Saudi Arabia launches health robots in Medina for pilgrims

Saudi Arabia launches health robots in Medina for pilgrims
Robots are now assisting in 11 languages in Saudi Arabia. / bne IntelliNews
By bne Gulf bureau June 9, 2024

Saudi Arabia’s Health Ministry in Medina has launched a new smart robot cohort in the central area around the Prophet Mohammad’s Mosque in the city, local social media reported on June 9.

The Kingdom is rapidly advancing in artificial intelligence (AI) and robotics, marking significant milestones that align with its Vision 2030 goals. This technological surge is characterised by introducing sophisticated AI robots, substantial investments, and strategic partnerships to enhance various sectors, including religious services, customer experiences, and the overall technological landscape.

The robot was developed by Ab Robots and aims to present and broadcast direction and educational messages to visitors of the Islamic holy city.

The robots are backed up by teams of humans sponsored by the ministry who will assist visitors to the country’s holy sites.

According to the videos of the new robots, they can respond in Arabic and several other languages.

The robots are also available in several other locations in the kingdom, including Prince Mohammad bin Abdulaziz International Airport and Haramain Train Station, as well as the mosques of Quba, Khandaq, Sayyid Al-Shuhada, and Miqat Dhul-Hulaifah, Saudi Gazette reported.

Another use of AI robotics has been in Mecca in Saudi Arabia, where robots have been deployed to assist pilgrims during Hajj and Umrah. They can communicate in 11 languages, providing guidance and information to millions of visitors at the Grand Mosque in Mecca.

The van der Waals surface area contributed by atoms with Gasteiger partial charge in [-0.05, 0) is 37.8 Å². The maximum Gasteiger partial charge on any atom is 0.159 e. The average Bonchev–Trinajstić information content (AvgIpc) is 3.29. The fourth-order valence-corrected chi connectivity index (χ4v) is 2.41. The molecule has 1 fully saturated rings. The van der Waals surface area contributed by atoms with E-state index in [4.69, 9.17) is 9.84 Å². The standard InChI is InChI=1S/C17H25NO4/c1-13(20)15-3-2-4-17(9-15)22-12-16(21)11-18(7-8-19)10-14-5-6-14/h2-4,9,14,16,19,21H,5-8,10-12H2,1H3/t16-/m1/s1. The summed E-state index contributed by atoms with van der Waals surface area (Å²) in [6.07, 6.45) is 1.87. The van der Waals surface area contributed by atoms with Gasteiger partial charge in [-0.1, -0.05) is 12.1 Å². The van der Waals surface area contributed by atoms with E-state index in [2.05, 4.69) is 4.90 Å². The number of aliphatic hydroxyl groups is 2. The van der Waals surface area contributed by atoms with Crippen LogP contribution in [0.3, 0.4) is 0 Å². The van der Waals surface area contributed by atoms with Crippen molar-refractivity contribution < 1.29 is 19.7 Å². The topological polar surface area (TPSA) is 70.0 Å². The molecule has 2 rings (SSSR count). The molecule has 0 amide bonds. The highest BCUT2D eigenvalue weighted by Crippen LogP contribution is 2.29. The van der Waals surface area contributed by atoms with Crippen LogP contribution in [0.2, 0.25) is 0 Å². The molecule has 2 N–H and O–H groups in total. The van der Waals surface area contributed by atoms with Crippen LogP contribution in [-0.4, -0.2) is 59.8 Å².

Saudi Arabia has also introduced its first humanoid robots, Sara and Mohammad. Developed by QSS AI & Robots, these robots are designed to reflect Saudi cultural values while showcasing cutting-edge AI capabilities. Sara, the first interactive robot, can speak Arabic and perform local dances, embodying a blend of technological advancement and traditional social norms.

Faced with the impending demographic challenges of a large youth, an economy which for the past twenty years has been relatively dormant compared to its Gulf peers, Saudi Arabia’s royal family saw a need to overhaul the trappings of bureaucracy, itself a fiscal drag on the economy. The push towards AI is backed up by the latest Stanford University International AI Index for 2024, which has ranked Saudi Arabia among the leading nations worldwide for developing a national AI strategy.